Take Merrill Lynch. In the book Riding the Bull, author Paul Stiles describes his experience as a new trader at the venerable investment bank. Merrill wanted Stiles, then 29, to trade complex international bonds in volatile markets. He tried asking advice of the seasoned traders, but they ignored him -- a minute spent helping Stiles was a minute spent not adding to their monthly bonuses. They kept barking into their phones for hours at a time and yelled at Stiles every time his shadow fell across their computer screens. Eventually, Stiles was reduced to silently observing their behavior from a distance, like a rogue MBA anthropologist. It surely never dawned on the person who set up Merrill Lynch's incentive system that the traders' bonuses would make training new employees impossible.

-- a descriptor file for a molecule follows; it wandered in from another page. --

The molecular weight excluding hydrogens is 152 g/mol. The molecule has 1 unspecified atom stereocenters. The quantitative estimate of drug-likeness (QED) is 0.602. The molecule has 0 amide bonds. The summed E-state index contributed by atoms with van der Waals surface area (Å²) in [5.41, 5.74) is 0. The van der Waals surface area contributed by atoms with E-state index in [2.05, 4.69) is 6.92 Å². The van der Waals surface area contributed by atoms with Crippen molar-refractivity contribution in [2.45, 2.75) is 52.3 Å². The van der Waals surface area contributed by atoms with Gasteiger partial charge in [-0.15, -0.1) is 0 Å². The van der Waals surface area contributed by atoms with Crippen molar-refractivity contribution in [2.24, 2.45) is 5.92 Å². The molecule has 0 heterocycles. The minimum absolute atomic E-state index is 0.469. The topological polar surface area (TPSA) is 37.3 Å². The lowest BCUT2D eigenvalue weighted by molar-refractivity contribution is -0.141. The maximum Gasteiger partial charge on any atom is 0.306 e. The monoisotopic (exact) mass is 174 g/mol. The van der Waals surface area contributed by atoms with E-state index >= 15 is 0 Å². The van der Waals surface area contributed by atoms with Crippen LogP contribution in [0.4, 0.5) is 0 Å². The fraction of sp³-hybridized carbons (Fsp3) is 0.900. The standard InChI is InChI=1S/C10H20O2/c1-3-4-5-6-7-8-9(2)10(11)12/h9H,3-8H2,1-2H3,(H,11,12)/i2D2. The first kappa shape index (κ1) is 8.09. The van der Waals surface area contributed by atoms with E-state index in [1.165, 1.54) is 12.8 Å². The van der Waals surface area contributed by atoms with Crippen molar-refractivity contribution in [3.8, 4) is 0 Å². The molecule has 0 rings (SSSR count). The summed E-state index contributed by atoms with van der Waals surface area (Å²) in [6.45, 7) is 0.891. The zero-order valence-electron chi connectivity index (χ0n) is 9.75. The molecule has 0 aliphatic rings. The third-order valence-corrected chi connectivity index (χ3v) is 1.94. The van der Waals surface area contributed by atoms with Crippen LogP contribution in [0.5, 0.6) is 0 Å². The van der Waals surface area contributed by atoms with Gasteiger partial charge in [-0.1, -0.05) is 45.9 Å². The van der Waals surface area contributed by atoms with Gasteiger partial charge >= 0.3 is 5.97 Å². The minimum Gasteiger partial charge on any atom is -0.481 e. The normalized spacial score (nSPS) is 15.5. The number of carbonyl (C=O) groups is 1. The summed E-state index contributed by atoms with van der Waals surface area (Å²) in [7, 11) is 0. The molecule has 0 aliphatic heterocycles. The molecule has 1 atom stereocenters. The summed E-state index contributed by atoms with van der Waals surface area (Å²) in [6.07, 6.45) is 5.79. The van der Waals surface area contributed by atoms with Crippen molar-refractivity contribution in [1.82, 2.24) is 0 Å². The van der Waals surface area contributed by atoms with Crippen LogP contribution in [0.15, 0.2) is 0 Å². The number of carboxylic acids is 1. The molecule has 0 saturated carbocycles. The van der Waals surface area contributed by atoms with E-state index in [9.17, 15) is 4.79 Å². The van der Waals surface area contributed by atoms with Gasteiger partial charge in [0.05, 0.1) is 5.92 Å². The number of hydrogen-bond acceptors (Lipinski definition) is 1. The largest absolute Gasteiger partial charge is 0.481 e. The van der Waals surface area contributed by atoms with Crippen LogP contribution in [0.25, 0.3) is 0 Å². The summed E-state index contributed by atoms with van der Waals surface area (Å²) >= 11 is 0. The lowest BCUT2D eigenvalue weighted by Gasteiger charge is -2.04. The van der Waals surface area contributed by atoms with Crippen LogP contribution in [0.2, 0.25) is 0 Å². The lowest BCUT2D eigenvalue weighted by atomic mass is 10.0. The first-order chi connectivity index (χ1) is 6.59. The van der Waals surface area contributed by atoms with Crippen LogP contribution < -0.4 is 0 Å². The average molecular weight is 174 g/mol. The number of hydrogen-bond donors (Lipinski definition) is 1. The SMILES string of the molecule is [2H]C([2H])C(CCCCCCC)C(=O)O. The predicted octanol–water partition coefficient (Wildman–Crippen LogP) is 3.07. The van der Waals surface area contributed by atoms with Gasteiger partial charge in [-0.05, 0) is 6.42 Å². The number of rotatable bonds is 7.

Why are we so bad at anticipating the effects of our well-intentioned incentive plans? The answer has to do with something that psychologists call a "focusing illusion." Behavioral economist Daniel Kahneman and management professor David Schkade surveyed Midwestern students and asked them to predict the satisfaction of students in California on several dimensions, such as "job prospects," "climate," "personal safety," and overall life satisfaction. They also asked the Midwesterners to rate their own satisfaction. The professors then posed the same questions to actual California students and compared the answers. The Midwest students correctly predicted that the Californians would be happier about their weather.